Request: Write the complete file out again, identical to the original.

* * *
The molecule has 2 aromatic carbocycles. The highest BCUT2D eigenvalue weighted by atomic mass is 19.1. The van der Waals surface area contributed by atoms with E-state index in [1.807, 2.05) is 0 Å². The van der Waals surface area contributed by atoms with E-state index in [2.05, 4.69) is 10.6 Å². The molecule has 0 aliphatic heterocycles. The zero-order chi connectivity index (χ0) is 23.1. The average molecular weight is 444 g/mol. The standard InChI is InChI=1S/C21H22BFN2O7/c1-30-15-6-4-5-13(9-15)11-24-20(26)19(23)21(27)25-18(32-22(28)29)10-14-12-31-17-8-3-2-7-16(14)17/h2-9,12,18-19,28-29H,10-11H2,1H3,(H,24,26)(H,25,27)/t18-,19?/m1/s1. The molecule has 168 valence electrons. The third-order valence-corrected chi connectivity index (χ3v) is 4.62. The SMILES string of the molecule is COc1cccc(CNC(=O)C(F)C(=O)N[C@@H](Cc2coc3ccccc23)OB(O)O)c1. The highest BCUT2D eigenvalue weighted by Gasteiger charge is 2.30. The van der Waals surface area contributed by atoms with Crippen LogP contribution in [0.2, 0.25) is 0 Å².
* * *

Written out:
The molecule has 2 aromatic carbocycles. The highest BCUT2D eigenvalue weighted by atomic mass is 19.1. The van der Waals surface area contributed by atoms with E-state index in [1.807, 2.05) is 0 Å². The van der Waals surface area contributed by atoms with E-state index in [2.05, 4.69) is 10.6 Å². The molecule has 0 aliphatic heterocycles. The zero-order chi connectivity index (χ0) is 23.1. The average molecular weight is 444 g/mol. The standard InChI is InChI=1S/C21H22BFN2O7/c1-30-15-6-4-5-13(9-15)11-24-20(26)19(23)21(27)25-18(32-22(28)29)10-14-12-31-17-8-3-2-7-16(14)17/h2-9,12,18-19,28-29H,10-11H2,1H3,(H,24,26)(H,25,27)/t18-,19?/m1/s1. The molecule has 168 valence electrons. The third-order valence-corrected chi connectivity index (χ3v) is 4.62. The SMILES string of the molecule is COc1cccc(CNC(=O)C(F)C(=O)N[C@@H](Cc2coc3ccccc23)OB(O)O)c1. The highest BCUT2D eigenvalue weighted by Gasteiger charge is 2.30. The van der Waals surface area contributed by atoms with Crippen LogP contribution in [0.2, 0.25) is 0 Å².